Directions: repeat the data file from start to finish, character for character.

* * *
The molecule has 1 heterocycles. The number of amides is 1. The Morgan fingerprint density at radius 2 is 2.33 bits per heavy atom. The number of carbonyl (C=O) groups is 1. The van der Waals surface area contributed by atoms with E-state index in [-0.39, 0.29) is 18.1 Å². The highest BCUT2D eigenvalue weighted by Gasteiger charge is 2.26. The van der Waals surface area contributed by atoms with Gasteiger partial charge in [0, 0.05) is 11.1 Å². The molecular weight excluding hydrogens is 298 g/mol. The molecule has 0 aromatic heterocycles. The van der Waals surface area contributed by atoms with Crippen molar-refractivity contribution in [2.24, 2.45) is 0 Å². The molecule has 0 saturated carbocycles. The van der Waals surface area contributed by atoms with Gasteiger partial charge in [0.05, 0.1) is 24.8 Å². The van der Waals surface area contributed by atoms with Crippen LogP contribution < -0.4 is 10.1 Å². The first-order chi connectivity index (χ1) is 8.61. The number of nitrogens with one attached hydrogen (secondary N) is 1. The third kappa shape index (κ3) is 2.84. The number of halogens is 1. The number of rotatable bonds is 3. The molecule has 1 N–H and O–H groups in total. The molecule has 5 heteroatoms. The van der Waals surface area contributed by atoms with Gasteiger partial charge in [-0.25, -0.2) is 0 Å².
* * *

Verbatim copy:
The molecule has 1 heterocycles. The number of amides is 1. The Morgan fingerprint density at radius 2 is 2.33 bits per heavy atom. The number of carbonyl (C=O) groups is 1. The van der Waals surface area contributed by atoms with E-state index in [-0.39, 0.29) is 18.1 Å². The highest BCUT2D eigenvalue weighted by Gasteiger charge is 2.26. The van der Waals surface area contributed by atoms with Gasteiger partial charge in [0, 0.05) is 11.1 Å². The molecular weight excluding hydrogens is 298 g/mol. The molecule has 0 aromatic heterocycles. The van der Waals surface area contributed by atoms with Crippen molar-refractivity contribution in [2.24, 2.45) is 0 Å². The molecule has 0 saturated carbocycles. The van der Waals surface area contributed by atoms with Gasteiger partial charge in [0.05, 0.1) is 24.8 Å². The van der Waals surface area contributed by atoms with Crippen LogP contribution < -0.4 is 10.1 Å². The first-order chi connectivity index (χ1) is 8.61. The number of nitrogens with one attached hydrogen (secondary N) is 1. The third kappa shape index (κ3) is 2.84. The number of halogens is 1. The number of rotatable bonds is 3. The molecule has 1 N–H and O–H groups in total. The molecule has 5 heteroatoms. The van der Waals surface area contributed by atoms with Gasteiger partial charge in [-0.25, -0.2) is 0 Å².